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Mistakes, poor hygiene common in hospitals

The Local · 10 Jan 2011, 08:58

Published: 10 Jan 2011 08:58 GMT+01:00

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Germany along with other countries needed a stronger system to monitor medical mistakes in hospitals, as well as better hospital management and a system of remedial training for medical staff, EU health commissioner John Dalli said.

“Every tenth treatment in European Union hospitals causes harm to the patient. Many of these medical mistakes are avoidable,” Dalli told daily Die Welt.

“We are calling for medical treatment mistakes to be recorded by the responsible authorities, for complaints to be made easier and compensation to be guaranteed for those affected.”

One of the major factors is simple hygiene, which often falls below even the most basic standards, said the German Society for Hospital Hygiene’s spokesman, Klaus-Dieter Zastrow, who is also hygiene specialist at Berlin’s Vivantes Hospital.

“The minimum standards of hygiene are not adhered to in many medical procedures. Many people die who don’t have to die,” he told the paper.

In Germany it is often exceedingly difficult for patients to pursue damages for medical mistakes, critics say. One reason is that there is no law guaranteeing patients’ rights.

The Bundestag’s commissioner for patients, Wolfgang Zöller of the Christian Social Union, said: “I would like a patients’ rights law, through which the patient can become more of a partner in the health system.”

Zöller said he also wanted a register for hospital mistakes.

“We need a new culture for dealing with errors in medicine.”

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Doctors groups, however, have warned against allowing the health system “to fall into roles of victims and perpetrators.”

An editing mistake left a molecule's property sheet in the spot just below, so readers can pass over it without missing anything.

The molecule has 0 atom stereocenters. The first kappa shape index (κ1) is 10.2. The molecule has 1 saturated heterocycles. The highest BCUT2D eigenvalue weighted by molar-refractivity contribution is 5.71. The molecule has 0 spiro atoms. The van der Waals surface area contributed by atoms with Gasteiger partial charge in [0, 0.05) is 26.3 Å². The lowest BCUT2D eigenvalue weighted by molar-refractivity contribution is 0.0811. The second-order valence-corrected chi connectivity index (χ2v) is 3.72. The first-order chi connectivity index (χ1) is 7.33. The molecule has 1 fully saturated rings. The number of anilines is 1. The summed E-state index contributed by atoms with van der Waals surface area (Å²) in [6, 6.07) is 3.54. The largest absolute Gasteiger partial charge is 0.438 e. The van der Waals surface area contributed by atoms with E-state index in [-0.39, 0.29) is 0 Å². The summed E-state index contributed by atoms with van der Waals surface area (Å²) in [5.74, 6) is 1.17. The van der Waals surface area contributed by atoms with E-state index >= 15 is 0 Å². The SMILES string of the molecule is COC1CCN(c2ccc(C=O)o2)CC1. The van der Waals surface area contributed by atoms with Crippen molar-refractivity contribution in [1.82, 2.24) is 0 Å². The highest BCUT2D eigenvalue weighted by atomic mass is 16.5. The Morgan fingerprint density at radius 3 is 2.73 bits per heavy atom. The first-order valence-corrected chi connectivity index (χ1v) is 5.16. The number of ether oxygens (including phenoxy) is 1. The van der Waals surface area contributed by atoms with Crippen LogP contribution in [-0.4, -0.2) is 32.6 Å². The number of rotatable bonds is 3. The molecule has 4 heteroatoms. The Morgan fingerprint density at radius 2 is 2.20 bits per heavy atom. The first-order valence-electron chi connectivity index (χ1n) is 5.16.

The German Medical Association has argued that individual patients’ rights are “satisfactorily” covered by insurance contracts governing medical treatment.

The Local/djw

The Local (news@thelocal.de)

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Your comments about this article

15:42 January 10, 2011 by TheSavageLegend
They could start with putting on a pair of latex gloves before interacting with the paitent, I always wonder if they washed thier hands after using the toilet. You copy that Mr. Dentist?
16:18 January 10, 2011 by marimay
Ewww! I suggest you find another dentist.... what the hell!

I think doctor and dentist offices here are too warm and the summer they can even be hot.. who knows what they are incubating in there.
16:43 January 10, 2011 by LancashireLad
I recently had to decide between staying public or going private as regards health insurance. My colleague has a friend who works in a hospital who told her that one difference between public and private insurance is that private insurances often stipulate that the patient must be treated by a chief surgeon. The problem is that because of a chief surgeon's other duties he (she) quite often hasn't performed an operation in a number of years and is "a bit out of practice".

Food for thought.
17:37 January 10, 2011 by DinhoPilot
20:53 January 10, 2011 by maxbrando
This is the best that socialized medecine can be in Europe. If you now p... the Doctors off, you will be in real trouble!!!
21:14 January 10, 2011 by drcasaubon
One needs to find a middle ground. In the US the excesses of the tort system are a major driver of health care costs and are also driving doctors out of the profession whereas in Europe my impression is that there are often few avenues of recourse. It won't be easy to make health care providers more accountable without creating a culture of lawsuits. Better reporting and more transparency would be a useful start.
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